Project Haruhi
12Nov/171

Bakacast #348 – Skulls for the Skull Car

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On this episode of Bakacast, we start off with a listener question that tasks us with deciding Netflix's anime production plans that prompts us to dig deep for both obvious and obscure choices. We also add Inuyashiki to our watch list, a show that has two very strong intro episodes but still gives us a little pause due to, you know, it being written by Hiroya Oku, the dude who also made the infamous Gantz. Meanwhile, Garo impresses, Whales disappoint, and Kino's Journey sparks a discussion about the value of different adaptation styles.

  • 02:22 - Listener email
  • 20:48 - Children of the Whales 2 - 3
  • 28:07 - Kino's Journey 2
  • 34:12 - The Ancient Magus' Bride 2 - 3
  • 45:09 - Shoukoku no Altair 14 - 15
  • 56:30 - Blood Blockade Battlefront & Beyond 1
  • 1:08:47 - Juuni Taisen 3 - 4
  • 1:13:45 - Garo: Vanishing Line 2 - 3
  • 1:26:00 - Inuyashiki 1 - 2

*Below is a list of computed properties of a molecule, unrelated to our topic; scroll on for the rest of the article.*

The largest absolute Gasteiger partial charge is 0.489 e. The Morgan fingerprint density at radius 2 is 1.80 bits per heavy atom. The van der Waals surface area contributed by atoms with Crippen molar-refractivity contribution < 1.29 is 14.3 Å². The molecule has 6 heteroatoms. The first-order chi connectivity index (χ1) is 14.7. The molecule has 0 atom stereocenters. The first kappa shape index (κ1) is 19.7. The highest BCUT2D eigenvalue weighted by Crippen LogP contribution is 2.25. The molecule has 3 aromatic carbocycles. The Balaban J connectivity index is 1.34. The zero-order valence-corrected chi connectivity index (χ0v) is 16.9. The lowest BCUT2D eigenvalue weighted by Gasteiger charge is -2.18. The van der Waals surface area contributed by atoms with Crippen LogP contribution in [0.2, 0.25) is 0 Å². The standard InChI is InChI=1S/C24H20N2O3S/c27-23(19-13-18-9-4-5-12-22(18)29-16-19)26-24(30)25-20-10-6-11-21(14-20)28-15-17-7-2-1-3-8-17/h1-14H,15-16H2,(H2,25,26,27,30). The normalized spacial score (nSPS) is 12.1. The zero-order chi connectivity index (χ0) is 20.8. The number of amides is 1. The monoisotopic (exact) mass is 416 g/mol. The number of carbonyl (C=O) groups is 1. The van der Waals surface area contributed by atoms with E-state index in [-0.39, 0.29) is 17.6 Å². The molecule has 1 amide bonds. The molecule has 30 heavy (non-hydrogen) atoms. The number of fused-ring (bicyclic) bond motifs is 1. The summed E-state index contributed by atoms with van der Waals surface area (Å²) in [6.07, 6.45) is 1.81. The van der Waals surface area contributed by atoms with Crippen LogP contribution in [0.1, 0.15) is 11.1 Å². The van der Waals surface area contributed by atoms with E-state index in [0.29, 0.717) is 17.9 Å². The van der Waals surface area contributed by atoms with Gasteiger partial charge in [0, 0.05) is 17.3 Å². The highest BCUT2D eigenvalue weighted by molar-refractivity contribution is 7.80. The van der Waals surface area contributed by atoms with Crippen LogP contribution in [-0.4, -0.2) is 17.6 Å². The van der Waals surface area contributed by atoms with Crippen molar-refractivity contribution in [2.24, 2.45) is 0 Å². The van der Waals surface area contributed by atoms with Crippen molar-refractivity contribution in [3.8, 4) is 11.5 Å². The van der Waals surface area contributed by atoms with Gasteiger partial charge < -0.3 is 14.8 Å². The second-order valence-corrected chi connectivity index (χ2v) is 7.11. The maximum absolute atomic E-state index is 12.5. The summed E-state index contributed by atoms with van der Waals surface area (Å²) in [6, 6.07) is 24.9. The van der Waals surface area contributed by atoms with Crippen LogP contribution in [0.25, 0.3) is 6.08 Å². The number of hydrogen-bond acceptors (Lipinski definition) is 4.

• 1:41:15 - Listener comments

About Shamisen

Shamisen is the site owner, administrator, and basically the guy responsible for keeping this place running. His interests include aviation and anime. He is perpetually in a strange mood…

  • Dayriff

    Comments/Questions:

    Blood Blockade Battlefront – Something I’ve found interesting are the hints that Klaus plays kind of a Nick Fury role in Libra. That is, his personal integrity is what keeps an organization that could easily go off the rails (a secret society of supermen enforcing ‘justice’?) actually doing good.

    Juuni Taisen – I dropped it after episode 5 when it became apparent that all the characters are going to die in reverse chinese zodiac order. Maybe I’ll check back in at the finale to see how it all ends up.

    So this is a question for Ben. Sorry if it’s too personal or anything- please ignore if you don’t want to answer. I’ve noticed that when you’re reviewing episodes on the podcast, you often start stuttering. That is, repeating the same first few words of your thought several times until you’re finally able to complete the point you want to make. Is that something you deal with in everyday life, or does it only emerge when you’re trying to talk on a podcast and know you’re speaking to a large audience?